5 Gentle and Inspirational Reads According to BCPL Staff

In case you are new to inspirational fiction, these novels are heart-warming stories about people who try to live morally while handling adversity. The stories don’t contain explicit language, violence or sexual activity and they always have happy endings. Christian fiction is the most common type of inspirational fiction, but this genre can include other religions. Pick up a bookmark with some suggested titles at any of our locations or ask one of our librarians to help you choose one. In the meantime, we’ve included a few suggestions to get you started:

1.Reference Librarian Alisa Snow suggests, A Voice in the Wind by Francine Rivers. This is the first book of the “Mark of the Lion” trilogy which is set in ancient Rome, several years after the crucifixion of Jesus, when Jerusalem was destroyed and any surviving Jews were either sold into slavery or forced to fight in the arena. A young Jewish girl, Hadassah, survived the destruction of Jerusalem and is sold to a wealthy Roman family. Her faith is tested as she struggles to find a way to tell those around her about Jesus. As she does so, she knows she is risking her own life.  Complicating matters is her relationship with her master’s brother, the wealthy and aristocratic Marcus.  I love books that transport you to another time and place, and Francine Rivers does just that. The amount of research she did into the daily life of ancient Rome during this time period is truly remarkable. The other two books in this trilogy focus on other characters in the story. The entire trilogy is well worth the read!”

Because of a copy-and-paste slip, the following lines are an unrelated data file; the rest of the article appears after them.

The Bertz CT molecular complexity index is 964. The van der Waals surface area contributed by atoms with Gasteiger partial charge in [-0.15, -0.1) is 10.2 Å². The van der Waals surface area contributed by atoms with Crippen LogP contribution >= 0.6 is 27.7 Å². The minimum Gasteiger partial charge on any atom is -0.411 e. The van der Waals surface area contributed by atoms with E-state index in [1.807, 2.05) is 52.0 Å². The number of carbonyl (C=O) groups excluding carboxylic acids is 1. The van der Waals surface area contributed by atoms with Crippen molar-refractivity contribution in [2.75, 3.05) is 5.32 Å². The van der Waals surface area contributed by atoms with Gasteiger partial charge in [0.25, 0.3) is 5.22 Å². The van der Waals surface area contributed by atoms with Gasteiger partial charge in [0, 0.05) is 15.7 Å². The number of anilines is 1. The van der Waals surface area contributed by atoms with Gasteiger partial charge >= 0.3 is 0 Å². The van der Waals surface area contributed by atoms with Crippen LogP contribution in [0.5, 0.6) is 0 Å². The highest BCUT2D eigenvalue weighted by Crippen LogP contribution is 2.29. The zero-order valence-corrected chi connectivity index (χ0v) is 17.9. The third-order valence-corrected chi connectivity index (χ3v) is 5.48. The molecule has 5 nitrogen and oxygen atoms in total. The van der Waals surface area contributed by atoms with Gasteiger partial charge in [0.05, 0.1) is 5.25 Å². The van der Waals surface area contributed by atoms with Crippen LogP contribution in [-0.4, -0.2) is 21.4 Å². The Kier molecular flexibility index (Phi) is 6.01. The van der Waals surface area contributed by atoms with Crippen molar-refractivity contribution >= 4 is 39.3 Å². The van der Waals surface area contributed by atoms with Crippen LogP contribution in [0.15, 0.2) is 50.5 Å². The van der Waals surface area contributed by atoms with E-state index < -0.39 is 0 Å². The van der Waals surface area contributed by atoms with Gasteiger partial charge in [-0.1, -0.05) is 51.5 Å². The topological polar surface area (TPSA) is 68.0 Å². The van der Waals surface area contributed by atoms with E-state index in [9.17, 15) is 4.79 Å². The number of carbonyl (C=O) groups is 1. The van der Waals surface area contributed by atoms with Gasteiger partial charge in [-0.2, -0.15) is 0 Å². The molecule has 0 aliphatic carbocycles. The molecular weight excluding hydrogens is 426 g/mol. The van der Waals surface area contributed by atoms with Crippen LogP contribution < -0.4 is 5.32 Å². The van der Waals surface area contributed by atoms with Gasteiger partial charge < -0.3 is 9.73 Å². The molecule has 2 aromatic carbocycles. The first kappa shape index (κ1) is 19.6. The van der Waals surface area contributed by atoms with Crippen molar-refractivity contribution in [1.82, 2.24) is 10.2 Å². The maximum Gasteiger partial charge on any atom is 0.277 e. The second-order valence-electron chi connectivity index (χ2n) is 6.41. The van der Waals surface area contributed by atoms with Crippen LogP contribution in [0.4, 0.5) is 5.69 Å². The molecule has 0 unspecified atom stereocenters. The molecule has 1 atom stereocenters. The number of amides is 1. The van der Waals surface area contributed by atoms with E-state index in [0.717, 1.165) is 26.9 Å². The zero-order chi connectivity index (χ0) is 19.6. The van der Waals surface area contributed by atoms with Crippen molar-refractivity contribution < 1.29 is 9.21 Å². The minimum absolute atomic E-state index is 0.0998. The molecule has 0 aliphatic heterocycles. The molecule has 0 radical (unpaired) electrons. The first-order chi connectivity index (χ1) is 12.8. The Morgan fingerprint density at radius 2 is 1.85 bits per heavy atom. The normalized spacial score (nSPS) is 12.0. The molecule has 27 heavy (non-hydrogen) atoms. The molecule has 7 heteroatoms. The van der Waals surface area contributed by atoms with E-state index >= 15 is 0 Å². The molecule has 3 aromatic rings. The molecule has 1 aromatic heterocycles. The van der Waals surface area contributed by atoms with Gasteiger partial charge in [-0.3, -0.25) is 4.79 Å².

Kelley Brandeberry from Information Services also recommends A Voice in the Wind, “Whenever a patron comes in looking for an inspirational fiction author, I always recommend Francine Rivers. She creates quality fiction that spans genres including historical fiction, literary fiction, and contemporary fiction. If you’re looking for historical fiction, I would recommend her Mark of the Lion series which is set in 70 AD and starts with A Voice in the Wind, but trust me, you’ll want to have book 2, An Echo in the Darkness, in hand when you get to the cliffhanger at the end of the first book! If you’re looking for a more contemporary fiction story, I would recommend her Marta’s Legacy series which starts with Her Mother’s Hope. It is a lovely and challenging story that follows the mothers and daughters of one family over the decades.


2. Early Literacy Specialist Ginger Stapp says, “I like all things Mitch Albom.  The book I read most recently was The Time Keeper. It’s a combination of several genres: ancient historical fiction, realistic fiction, teen fiction, philosophy, a love story, and science fiction. It’s told from several different viewpoints. It’s kind of weird, but beautiful and hope-filled. God’s influence is felt throughout the story, even when it seems that the story is crashing down around the characters. I don’t always cry when books are over, but this one got me.